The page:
14. It is also a book pure in the sense of truth, being without a mixture of error. I do not hesitate to say that I believe that there is no mistake whatever in the original Holy Scriptures from beginning to end. There may be, and there are, mistakes of translation; for translators are not inspired; but even the historical facts are correct. Doubt has been cast upon them here and there, and at times with great show of reason — doubt which it has been impossible to meet for a season; but only give time enough, and search enough, and the stones buried in the earth cry out to confirm each letter of Scripture. Old manuscripts, coins, and inscriptions, are on the side of the Book, and against it there are nothing but theories, and the fact that many an event in history has no other record except what the Book affords us. The Book has recently been in the furnace of criticism; but much of that furnace has grown cold from the fact that the criticism is beneath contempt. “The words of the Lord are pure words”: there is not an error of any kind in the whole range of them. These words come from him who can make no mistake, and who can have no wish to deceive his creatures. If I did not believe in the infallibility of the Book, I would rather be without it. If I am to judge the Book, it is no judge of me. If I am to sift it, like the heap on the threshing-floor, and lay this aside and only accept that, according to my own judgment, then I have no guidance whatever, unless I have conceit enough to trust in my own heart. The new theory denies infallibility to the words of God, but practically imputes it to the judgments of men; at least, this is all the infallibility which they can get at. I protest that I would rather risk my soul with a guide inspired from heaven, than with the differing leaders who arise from the earth at the call of “modern thought.”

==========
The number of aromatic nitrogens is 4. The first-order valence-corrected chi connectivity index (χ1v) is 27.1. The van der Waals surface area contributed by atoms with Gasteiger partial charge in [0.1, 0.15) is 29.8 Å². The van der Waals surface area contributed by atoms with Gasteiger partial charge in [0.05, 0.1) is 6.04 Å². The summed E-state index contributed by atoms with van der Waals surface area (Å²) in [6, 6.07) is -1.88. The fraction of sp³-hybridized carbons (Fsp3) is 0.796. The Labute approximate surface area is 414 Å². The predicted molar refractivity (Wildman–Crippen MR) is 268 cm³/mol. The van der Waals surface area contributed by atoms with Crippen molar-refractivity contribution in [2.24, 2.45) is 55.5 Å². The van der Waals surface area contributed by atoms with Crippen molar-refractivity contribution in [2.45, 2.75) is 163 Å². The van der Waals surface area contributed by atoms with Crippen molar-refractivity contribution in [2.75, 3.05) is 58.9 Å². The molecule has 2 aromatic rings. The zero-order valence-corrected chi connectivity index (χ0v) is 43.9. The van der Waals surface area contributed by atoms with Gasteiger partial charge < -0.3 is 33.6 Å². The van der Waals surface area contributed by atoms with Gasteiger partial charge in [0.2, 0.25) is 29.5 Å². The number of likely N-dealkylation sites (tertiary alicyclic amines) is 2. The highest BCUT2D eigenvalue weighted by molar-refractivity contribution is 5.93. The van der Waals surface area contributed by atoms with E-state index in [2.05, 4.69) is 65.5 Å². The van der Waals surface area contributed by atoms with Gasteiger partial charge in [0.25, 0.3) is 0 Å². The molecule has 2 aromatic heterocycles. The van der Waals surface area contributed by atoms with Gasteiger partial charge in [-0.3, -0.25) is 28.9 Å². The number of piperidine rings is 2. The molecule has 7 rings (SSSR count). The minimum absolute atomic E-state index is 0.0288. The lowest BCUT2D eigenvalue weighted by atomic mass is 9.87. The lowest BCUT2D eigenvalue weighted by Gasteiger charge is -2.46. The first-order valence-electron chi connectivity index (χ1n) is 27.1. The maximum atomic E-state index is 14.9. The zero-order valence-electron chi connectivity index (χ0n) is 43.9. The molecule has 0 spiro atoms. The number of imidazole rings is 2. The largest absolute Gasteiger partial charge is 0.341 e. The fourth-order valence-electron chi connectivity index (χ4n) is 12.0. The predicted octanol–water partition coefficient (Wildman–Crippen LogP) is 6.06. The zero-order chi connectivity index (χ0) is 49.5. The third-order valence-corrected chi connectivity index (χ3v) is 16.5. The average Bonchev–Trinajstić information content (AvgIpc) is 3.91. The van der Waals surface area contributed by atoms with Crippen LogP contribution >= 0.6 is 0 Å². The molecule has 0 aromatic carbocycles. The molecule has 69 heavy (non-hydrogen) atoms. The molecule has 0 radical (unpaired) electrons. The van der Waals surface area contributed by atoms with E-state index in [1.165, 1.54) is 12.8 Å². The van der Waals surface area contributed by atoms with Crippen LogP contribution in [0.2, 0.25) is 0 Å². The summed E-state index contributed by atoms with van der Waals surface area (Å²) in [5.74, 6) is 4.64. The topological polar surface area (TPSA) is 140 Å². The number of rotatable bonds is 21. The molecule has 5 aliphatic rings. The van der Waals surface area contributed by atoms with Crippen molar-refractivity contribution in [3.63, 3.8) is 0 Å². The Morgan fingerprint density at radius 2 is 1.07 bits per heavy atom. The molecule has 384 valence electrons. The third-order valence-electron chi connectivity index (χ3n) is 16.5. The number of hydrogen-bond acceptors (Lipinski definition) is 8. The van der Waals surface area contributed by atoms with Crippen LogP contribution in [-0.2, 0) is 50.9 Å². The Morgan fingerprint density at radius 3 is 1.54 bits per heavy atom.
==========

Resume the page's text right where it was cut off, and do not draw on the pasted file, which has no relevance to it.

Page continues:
15. Again, this Book is pure in the sense of reliability: it has in its promises no mixture of failure. Notice this. No prediction of Scripture has failed. No promise that God has given will turn out to be mere verbiage. “Has he said, and shall he not do it?” Take the promise as the Lord gave it, and you will find him faithful to every jot and tittle of it. Some of us are not yet entitled to be called “old and grey-headed,” though the iron-grey is pretty conspicuous upon our heads; but so far we have believed the promises of God, and tested and tried them; and what is our verdict? I bear my solemn testimony that I have not found one word of the Lord to fall to the ground. The fulfilment of a promise has been delayed sometimes beyond the period which my impatience would have desired; but to the right instant the promise has been kept, not to the ear only, but in deed and in truth. You may lean your whole weight upon any one of the words of God, and they will bear you up. In your darkest hour you may have no candle except a single promise, and yet that lone light shall make high noon of your midnight. Glory be to his name, the words of the Lord are without evil, without error, and without failure.